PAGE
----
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Chapter 30 : Parvoviruses
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This chapter focuses on the two known human parvoviruses: B19 and human bocavirus (HBoV). While most autonomous parvoviruses possess unique sequences at either terminus, B19 differs in that its termini are inverted terminal repeats. B19 replication follows a modified rolling hairpin model of replication characteristic of the autonomous parvoviruses. The viral nonstructural protein NS1 serves as the “nickase,” which reduces the replicative forms to progeny virus. Nickase reduction results in two distinct configurations of the distal 375-nucleotide palindromes, which are inverted complements of each other. Parvovirus B19, like other parvoviruses, replicates and assembles in the cell nucleus. Upon histological analysis, a parvovirus infection may be suspected on the basis of intranuclear inclusions characterized by a peripheral nuclear presence. The polymerase chain reaction (PCR) offers exquisite sensitivity and the ability to detect B19 DNA in an array of clinical specimens.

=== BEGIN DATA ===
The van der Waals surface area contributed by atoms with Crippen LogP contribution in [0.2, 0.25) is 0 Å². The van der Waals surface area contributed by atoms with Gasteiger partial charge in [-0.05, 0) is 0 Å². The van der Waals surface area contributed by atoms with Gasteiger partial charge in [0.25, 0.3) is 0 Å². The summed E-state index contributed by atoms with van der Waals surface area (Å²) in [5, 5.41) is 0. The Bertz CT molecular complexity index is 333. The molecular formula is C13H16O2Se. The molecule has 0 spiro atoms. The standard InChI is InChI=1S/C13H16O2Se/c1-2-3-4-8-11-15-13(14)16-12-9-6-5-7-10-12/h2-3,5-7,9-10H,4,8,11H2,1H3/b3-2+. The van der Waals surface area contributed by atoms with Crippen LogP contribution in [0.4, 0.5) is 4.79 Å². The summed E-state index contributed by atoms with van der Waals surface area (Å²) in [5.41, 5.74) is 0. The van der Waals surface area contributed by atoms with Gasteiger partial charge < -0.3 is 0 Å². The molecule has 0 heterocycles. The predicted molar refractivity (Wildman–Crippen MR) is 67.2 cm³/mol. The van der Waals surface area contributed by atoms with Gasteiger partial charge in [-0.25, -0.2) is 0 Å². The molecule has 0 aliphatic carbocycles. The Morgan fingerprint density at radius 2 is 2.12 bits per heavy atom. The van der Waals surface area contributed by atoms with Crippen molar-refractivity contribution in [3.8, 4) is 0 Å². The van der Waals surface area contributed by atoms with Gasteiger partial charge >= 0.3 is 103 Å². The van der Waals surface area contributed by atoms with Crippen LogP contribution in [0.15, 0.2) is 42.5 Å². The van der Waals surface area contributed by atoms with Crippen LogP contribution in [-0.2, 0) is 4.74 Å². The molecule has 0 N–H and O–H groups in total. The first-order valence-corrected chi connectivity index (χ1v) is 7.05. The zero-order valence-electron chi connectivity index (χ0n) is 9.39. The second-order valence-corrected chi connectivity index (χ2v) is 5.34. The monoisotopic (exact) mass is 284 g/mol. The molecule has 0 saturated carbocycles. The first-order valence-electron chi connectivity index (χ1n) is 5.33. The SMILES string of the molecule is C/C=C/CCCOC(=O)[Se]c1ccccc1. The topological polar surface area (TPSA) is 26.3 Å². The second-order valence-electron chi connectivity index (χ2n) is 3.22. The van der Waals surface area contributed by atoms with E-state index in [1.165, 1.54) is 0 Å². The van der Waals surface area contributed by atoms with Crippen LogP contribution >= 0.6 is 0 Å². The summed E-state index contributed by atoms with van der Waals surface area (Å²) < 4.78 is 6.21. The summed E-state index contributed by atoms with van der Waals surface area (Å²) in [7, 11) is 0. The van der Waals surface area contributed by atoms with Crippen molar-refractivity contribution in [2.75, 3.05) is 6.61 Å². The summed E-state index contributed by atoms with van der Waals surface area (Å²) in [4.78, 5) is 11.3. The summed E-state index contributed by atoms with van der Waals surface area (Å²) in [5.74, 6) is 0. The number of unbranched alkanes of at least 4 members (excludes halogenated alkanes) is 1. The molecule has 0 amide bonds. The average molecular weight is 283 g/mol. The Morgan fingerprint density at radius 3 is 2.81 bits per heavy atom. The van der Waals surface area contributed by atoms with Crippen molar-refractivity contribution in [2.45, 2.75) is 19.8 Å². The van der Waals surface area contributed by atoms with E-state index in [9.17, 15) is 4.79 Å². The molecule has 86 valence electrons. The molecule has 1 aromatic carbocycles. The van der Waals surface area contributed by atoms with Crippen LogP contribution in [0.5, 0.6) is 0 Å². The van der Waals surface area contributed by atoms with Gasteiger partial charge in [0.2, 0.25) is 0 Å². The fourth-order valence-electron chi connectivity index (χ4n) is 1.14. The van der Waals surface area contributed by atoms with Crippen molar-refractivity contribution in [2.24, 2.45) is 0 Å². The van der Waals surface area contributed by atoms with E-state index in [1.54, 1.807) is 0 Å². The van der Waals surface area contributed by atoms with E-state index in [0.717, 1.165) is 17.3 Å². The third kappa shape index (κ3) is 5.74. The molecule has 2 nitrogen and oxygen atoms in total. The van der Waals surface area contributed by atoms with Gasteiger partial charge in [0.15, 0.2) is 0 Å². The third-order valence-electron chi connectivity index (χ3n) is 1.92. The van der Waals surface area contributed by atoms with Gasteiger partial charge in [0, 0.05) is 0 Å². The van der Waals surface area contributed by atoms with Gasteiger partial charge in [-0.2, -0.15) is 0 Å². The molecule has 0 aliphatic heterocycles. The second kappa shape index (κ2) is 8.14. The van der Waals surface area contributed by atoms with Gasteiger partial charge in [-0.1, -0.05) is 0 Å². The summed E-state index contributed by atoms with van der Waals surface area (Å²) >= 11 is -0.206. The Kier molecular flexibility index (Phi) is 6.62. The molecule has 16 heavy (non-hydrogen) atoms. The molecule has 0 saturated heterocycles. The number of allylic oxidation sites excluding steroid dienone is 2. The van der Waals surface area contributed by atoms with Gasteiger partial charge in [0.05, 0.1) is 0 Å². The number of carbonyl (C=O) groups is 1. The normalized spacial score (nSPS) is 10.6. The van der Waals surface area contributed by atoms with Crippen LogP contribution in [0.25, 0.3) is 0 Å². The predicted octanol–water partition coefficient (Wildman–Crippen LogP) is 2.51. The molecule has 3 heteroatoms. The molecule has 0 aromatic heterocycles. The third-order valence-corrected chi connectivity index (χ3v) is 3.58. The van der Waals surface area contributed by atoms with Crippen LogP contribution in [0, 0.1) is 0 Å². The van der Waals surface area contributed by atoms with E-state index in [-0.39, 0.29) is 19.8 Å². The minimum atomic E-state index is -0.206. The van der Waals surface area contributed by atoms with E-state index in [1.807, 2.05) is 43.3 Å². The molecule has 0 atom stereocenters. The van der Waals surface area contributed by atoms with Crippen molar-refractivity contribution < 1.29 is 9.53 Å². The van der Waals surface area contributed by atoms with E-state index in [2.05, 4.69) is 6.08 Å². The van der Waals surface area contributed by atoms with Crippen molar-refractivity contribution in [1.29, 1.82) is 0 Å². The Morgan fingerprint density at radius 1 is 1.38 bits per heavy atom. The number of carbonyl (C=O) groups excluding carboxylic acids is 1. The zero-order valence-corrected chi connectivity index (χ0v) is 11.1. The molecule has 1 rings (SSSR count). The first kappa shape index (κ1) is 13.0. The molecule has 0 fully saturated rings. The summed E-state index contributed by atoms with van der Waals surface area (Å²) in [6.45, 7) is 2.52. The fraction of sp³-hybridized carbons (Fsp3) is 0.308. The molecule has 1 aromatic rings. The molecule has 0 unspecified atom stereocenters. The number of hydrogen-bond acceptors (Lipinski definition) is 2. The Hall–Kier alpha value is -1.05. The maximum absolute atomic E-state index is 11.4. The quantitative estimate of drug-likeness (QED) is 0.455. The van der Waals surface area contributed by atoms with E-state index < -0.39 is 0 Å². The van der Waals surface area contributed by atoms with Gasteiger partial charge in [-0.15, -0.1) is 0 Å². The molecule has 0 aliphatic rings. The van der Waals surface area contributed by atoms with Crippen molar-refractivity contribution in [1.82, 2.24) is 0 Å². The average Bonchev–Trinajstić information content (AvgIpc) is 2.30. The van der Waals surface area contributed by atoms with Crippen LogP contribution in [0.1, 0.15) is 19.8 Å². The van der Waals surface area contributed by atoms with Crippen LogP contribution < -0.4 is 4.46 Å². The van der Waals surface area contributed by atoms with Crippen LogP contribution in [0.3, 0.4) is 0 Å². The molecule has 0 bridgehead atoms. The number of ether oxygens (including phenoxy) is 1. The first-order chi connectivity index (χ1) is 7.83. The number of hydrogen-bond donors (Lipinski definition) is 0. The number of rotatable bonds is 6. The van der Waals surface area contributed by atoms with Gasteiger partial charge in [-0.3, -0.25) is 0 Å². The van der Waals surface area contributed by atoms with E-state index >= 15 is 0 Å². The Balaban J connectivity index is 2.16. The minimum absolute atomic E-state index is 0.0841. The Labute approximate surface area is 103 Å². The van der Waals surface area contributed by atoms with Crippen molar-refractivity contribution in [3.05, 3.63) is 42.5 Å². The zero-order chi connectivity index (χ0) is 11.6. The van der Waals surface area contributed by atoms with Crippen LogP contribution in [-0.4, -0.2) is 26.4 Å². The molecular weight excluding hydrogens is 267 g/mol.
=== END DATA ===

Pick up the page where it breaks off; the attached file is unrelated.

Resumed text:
Ouchterlony gel diffusion assay showing newly discovered B19 antigen (Δ) nonidentity with HB antigen sub-types ad and ay, using anti-B19 antibody positive antiserum P (reprinted from Cossart et al., 1975, with permission from Elsevier).
(A) Fetal ascites from a hydropic fetus showing viral particles without label, prepared by a pseudoreplica technique, and negatively stained by uranyl acetate. Original magnification, ×100,000; image magnification, ×280,000; bar, 50 nm. (B) The fetal ascites prepared by pseudoreplica technique and identified as B19 by indirect labeling with colloidal gold (arrow) before negative staining with uranyl acetate. Original magnification, ×50,000; image magnification, ×140,000; bar, 100 nm. (Reprinted with permission from Naides and Weiner, 1989.)